The Benefits of Lemongrass

Lemongrass is a wonderful ingredient that can provide a lovely burst of flavour to a wide range of dishes. But was you aware of the potential health benefits it could also provide? In this article, we will take a look at 5 reported benefits of lemongrass.

Common colds, fever & Flu

The good news is that lemongrass has antibacterial and antifungal properties that will help your body to be able to cope with the symptoms of colds, fever and flu. Lemongrass is an antipyretic and contains certain chemical components that increase sweating, something which will help to bring down a fever whilst flushing out toxins that are contained within the body.

Diabetes

For people with type 2 diabetes lemongrass oil could help to reduce blood sugar levels. This statement is concerning a 2007 study on rats which were treated with a daily oral dose of 125 to 500 milligrammes of lemongrass oil for 42 days. The results showed that the lemongrass oil seemed to be lowering blood sugar levels as well as altering lipid parameters whilst increasing HDL-the good cholesterol levels.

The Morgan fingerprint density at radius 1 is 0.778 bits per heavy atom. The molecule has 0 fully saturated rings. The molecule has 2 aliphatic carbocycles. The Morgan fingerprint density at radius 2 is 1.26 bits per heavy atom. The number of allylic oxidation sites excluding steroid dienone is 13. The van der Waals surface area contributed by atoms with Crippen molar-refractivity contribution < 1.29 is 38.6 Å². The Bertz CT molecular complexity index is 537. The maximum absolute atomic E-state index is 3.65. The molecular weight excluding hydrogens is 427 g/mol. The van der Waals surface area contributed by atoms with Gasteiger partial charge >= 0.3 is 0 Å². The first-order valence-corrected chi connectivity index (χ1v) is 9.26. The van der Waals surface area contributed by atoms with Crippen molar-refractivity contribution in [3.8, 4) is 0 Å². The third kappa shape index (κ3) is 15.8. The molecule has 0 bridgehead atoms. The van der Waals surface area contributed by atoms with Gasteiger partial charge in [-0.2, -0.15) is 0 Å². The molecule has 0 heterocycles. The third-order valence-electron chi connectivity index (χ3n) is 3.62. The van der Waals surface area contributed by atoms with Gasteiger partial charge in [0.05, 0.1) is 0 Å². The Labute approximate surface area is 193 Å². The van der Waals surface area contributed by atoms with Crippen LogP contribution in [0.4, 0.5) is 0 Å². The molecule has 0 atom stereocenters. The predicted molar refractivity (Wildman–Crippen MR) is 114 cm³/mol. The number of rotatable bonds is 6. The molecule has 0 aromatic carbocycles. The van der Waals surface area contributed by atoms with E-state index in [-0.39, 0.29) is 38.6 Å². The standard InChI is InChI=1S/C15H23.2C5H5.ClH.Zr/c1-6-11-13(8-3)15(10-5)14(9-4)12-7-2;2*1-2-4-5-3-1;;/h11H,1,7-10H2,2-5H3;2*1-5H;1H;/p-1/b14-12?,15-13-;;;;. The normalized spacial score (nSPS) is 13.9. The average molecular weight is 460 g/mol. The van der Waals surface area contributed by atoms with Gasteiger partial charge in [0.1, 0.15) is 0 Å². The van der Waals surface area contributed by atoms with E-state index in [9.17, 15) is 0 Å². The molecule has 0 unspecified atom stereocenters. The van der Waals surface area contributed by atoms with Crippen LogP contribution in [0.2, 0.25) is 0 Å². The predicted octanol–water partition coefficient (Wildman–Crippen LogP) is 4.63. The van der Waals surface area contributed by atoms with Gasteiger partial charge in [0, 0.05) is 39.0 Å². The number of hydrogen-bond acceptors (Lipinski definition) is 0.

Hypertension

A 2012 study took place with 72 male volunteers being given either lemongrass tea or green tea to drink. The men who drank the lemongrass tea found a moderate drop in systolic blood pressure, with a mild increase in diastolic blood pressure. It was also noted that they had a significantly lower heart rate.

With the potential positive notes that this research revealed, it should be understood that if you have high systolic blood pressure, you are cautioned that where there are heart problems, lemongrass should be used in moderation. This should help you to avoid dangerous drops in heart rate or increased diastolic pressure.

Anxiety

it is thought that smelling lemongrass may help people with anxiety. Some people already inhale lemongrass in the form of essential oil as a way to relieve stress and anxiety, but more research needs to be done to confirm this benefit towards easing symptoms of anxiety. 

Treating or preventing Cancer

Lab and animal studies revealed that compounds in lemongrass could inhibit tumour growth, or cause the death of cancer cells. As promising as this sounds, the human data is lacking so more research of this nature is eagerly awaited.

It does seem to be that lemongrass could be beneficial to the body in several ways. Hopefully, in the near future, more research will be conducted so that we have even more concrete results to work with. When this happens we will be able to take advantage of an even better understanding of the benefits that lemongrass provides. Remember, if you are interested in bringing lemongrass into your life, it can be taken in several ways, one of the most popular beings as a tea. Be mindful of any possible side effects and pay attention not to exceed recommended amounts.

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